In this Question and Answer session, we sat down with Clark Zacaroli, Clark is a business development manager for Runtal North America, division of the Zehnder Group, a Swiss manufacturing organization focused on indoor air quality and comfort systems. Clark has spent the better part of 30 years working internationally in the heat transfer industry, including industrial and HVAC segments.
Clark, why are bathrooms always so cold?
It comes down to 5 main reasons:
1) The use of the room: Not like any other room in the house
a) The first is the nature of the bathroom itself. It’s the one room in the house where you typically don’t have clothing on.
b) It’s also the only room in the house where you’re wet.
So naturally you would want the bathrooms to be warmer than the rest of the house in order to be comfortable.
2) Bathroom design is not conducive to “warmth”.
Because of all the hard surfaces in the room tiling, porcelain mirrors, windows. The room feels much cooler than other rooms. All of these hard surfaces actually reflect the cold that’s in the room. In other words, when you’re standing in front of them, they actually make you feel cold because they’re colder than the air temperature typically.
3) Evaporative cooling effect
Third reason is air movement. Most bathrooms have exhaust fans in them. They have to have exhaust fans to meet building codes and so just by having moving air when you get out of the shower, it’s like getting out of the pool on a breezy day. Your wet skin temperature is much higher than the air because of the warm shower, and as the moisture evaporates it makes it feel even colder than the air temperature actually is. The evaporation effect is taking the heat away from your body.
4) Typical HVAC design is not bathroom friendly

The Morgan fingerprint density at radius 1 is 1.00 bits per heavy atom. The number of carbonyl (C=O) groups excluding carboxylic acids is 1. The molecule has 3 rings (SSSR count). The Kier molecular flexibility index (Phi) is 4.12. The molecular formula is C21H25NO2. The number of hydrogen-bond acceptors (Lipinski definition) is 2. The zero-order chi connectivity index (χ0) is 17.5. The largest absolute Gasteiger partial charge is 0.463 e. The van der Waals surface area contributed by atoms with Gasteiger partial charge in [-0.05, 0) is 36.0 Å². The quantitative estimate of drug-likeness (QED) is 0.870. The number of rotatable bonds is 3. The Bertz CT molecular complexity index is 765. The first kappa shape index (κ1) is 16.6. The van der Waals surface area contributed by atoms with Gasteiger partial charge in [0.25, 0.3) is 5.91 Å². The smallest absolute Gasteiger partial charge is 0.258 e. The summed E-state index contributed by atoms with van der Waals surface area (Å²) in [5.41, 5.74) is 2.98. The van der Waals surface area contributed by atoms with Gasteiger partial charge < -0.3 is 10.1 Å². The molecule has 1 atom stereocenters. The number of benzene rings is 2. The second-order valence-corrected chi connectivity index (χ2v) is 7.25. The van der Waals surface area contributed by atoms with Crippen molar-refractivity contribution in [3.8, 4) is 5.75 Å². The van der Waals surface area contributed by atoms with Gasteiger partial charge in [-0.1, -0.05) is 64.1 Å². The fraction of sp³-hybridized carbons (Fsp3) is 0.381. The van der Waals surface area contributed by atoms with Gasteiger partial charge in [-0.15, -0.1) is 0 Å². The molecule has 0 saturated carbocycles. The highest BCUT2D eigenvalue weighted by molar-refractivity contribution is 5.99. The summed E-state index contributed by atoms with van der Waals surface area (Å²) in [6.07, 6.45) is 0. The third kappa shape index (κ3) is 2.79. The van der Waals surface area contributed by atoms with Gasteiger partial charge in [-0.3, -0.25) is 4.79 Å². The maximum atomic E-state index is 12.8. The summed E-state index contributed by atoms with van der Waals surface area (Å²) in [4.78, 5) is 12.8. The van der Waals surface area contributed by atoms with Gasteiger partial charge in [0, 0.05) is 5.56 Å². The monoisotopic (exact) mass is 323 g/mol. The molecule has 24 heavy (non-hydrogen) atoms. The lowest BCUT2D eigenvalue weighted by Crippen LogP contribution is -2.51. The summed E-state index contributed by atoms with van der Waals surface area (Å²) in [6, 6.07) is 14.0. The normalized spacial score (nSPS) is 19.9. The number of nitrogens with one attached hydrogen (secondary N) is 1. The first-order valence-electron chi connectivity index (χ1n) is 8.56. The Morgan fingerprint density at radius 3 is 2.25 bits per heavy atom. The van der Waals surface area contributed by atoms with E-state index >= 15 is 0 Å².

To make matters worse, the bathroom is often not heated as effectively as the rest of the house may be. In typical forced air systems for example the bathroom is at the end of the main line of ductwork. By the time the heated air from the furnace or heat pump reaches the bathroom, it is cooler than other rooms. This is designed purposely to make sure the air in the bathroom can be exhausted properly by the separate, exhaust fan.
So we have the one room where you are most exposed and wet with a combination of factors which make it the coldest room in the house.
To remedy the situation, there are a few known products such at “forced air heaters” which are small units often built into a wall, which have an electric element which heats up and a fan which blows the warm air into to room. . Unfortunately, in order to feel warm in that bathroom, adding more hot air is not going to help you because hot air is not going to heat the surfaces in the room and it’s also going to mean more “moving” air.
So no matter what you do, the only solution that you have in a bathroom to feel comfortable and warm is something that radiates heat, like the sun.
An old technique that used to be used was using a radiant light bulbs. If you remember, there’s a timer on the wall and you would click, click the timer and this thing would come on and feel like the sun if you were directly below it. And that’s precisely what that was for, however is very inefficient and heats only the small area directly below the bulb.
I have seen some people using fireplaces, but the reality there is something like that is super, super expensive and probably not realistic for most homeowners,
Not realistic, very expensive – yes and for for most homeowners and very difficult to have approved by many building codes.